Benjamin Marcus reflects on the recent death of a turbaned Sikh law enforcement officer and the conversation it sparked over protecting religious freedom in the workplace. Read the column. A plain text version is available here.
The U.S. Supreme Court’s 2019-2020 term began this week and features several major cases — including a First Amendment case involving whether or not Montana can exclude religious schools from a state scholarship program. This case will give the court an opportunity to explore the limits of its 2017 decision, Trinity Lutheran Church v. Comer, which said Missouri could not exclude religious institutions from a state program to make playgrounds safer even though the state’s constitution called for strict separation of church and state.
This week is National Newspaper Week, a time for us to reflect upon the trials, travails and continuing responsibility of the press. As the Freedom Forum Institute’s Gene Policinski writes, “Journalists have learned many hard lessons over the last two decades: Nobody really loved us because of our nameplates; innovation was not just a good idea but a daily consideration on survival; and we no longer are the gatekeepers anymore between news makers and news consumers. But in those tough, even brutal, decades, we’ve also discovered how to make our pages come alive — literally, via the web — and found new ways to know about and be in contact with those interested in news and information. To the old axiom about being ‘Clear, concise and accurate,’ those who have survived have added ‘responsive.’ The power of the press was, is now and will be in the future, bringing consumers the news they need — and having the fortitude to seek and report the news they don’t even yet know they need, but will.”
A report from the Pew Research Center discusses discusses the current state of religion in public schools and the organization’s recent survey of American teenagers reveals that for many of them, religion is a regular part of their day. The survey found that four in 10 teens who attend public schools commonly see other students praying before school events and about half commonly see other students wearing religious clothing (such as an Islamic headscarf) or jewelry with religious symbols (such as a necklace with a Christian cross or a Jewish Star of David). “Overall, most U.S. teens in public schools (82 percent) know that their teachers are not permitted to lead a class in prayer, according to rulings by the U.S. Supreme Court” — versus believing it is First Amendment-related.
On Sept. 6, the Religious Freedom Center of the Freedom Forum Institute hosted a film screening of the feature-length documentary, “American Heretics: The Politics of the Gospel.” This film was written and produced to remind us of the complexities of religion and religious identity in America. At the same time, it showed us the impact and implications of policies around racial discrimination, religious intolerance, immigration and LGBTQ rights that intersect with religious freedom.
A distinguished group of religious and community leaders, including those featured in the film, participated in a panel discussion about the relevancy of this topic in the public square. The featured panelists included Bishop Carlton Pearson, founder of the Metacostal Network of Churches and Ministries, the Rev. Marlin Lavanhar, senior minister at All Souls Unitarian Church in Tulsa, Okla., Robert P. Jones, Ph.D., founding chief executive officer of the Public Religion Research Institute, Rachel Laser, president and chief executive officer of Americans United for Separation of Church and State, and the Hon. Suzan Johnson Cook, a distinguished lecturer at the Freedom Forum Institute’s Religious Freedom Center.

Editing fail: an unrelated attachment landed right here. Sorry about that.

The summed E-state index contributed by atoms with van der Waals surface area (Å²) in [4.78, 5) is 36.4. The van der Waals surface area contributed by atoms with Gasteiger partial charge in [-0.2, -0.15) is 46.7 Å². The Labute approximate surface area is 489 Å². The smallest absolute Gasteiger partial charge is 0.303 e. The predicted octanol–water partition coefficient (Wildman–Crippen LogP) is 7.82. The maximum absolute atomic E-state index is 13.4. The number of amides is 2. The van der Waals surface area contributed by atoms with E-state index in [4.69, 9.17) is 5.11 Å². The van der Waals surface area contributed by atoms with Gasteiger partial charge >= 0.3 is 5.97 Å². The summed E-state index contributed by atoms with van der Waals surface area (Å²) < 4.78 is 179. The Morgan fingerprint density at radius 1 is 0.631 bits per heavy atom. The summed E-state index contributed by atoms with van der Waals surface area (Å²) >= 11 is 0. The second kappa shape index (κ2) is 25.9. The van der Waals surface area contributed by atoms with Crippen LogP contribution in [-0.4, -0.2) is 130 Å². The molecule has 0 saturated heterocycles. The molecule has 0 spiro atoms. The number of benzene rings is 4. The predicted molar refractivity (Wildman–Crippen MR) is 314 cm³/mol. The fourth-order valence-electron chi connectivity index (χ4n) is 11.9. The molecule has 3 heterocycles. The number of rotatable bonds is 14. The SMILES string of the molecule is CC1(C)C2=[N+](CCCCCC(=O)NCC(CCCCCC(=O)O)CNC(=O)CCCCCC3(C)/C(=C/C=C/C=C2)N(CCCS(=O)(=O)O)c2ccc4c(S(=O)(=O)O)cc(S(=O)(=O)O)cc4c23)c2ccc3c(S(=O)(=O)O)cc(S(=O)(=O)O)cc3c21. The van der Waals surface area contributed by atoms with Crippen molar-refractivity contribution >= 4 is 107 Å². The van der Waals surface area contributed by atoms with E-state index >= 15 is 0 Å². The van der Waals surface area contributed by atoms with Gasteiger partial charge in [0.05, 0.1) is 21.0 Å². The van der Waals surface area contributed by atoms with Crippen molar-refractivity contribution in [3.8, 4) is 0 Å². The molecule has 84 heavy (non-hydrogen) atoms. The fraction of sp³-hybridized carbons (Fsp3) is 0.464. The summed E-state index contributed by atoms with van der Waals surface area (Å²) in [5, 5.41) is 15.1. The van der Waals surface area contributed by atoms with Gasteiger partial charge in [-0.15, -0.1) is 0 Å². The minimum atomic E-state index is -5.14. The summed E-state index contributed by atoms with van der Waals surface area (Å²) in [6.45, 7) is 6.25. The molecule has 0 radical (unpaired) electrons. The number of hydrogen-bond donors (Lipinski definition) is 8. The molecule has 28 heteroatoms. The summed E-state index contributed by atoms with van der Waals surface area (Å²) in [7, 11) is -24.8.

The program was funded by the Henry Luce Foundation in connection with the Religious Freedom Center’s initiative “Religious Freedom: African American Perspectives.” Learn more about the project and graduate intensive course being offered in January 2020 here.
In December 2015, Larycia Hawkins, Ph.D., posted a photo of herself wearing a hijab. A caption for the photo stated that Christians and Muslims worship the same god. Dr. Hawkins was a political science professor at Wheaton College (Illinois) and the first African-American woman to receive tenure there. She lost her position within two months.
The Religious Freedom Center invites you to a film screening of the award-winning documentary, “Same God” on Thursday, Oct. 17 at 6:30 p.m. at the Newseum. The film explores issues of Islamophobia, religious freedom, academic freedom, race, theology, white evangelicalism and politics. Speakers include Dr. Hawkins, film Director Linda Midgett, Lisa Sharon Harper, founder and president of FreedomRoad.us and Asma Uddin, senior scholar at the Freedom Forum Institute. RSVP here.
Calling all graduate students and seminarians! Register to participate in the Religious Freedom Center’s graduate intensive course REL 700 African Americans and Religious Freedom from Jan. 6 -10, 2020 in Washington, D.C.
This blended learning course, designed for graduate and seminary students, will critically address the contentious politics of race and religious freedom in American public life. Particular attention will be given to the how and in what ways power, violence, identity and pluralism form and frame the discourse of religious freedom across time and space. The course will feature a team of scholars and professional experts actively engaged in addressing these issues in multiple contexts. This course is being offered in partnership with the six Historically Black Theological Institutions.
Registration is open now through Sunday, Dec. 1. All registrants must currently be enrolled in an accredited academic institution. Learn more here.
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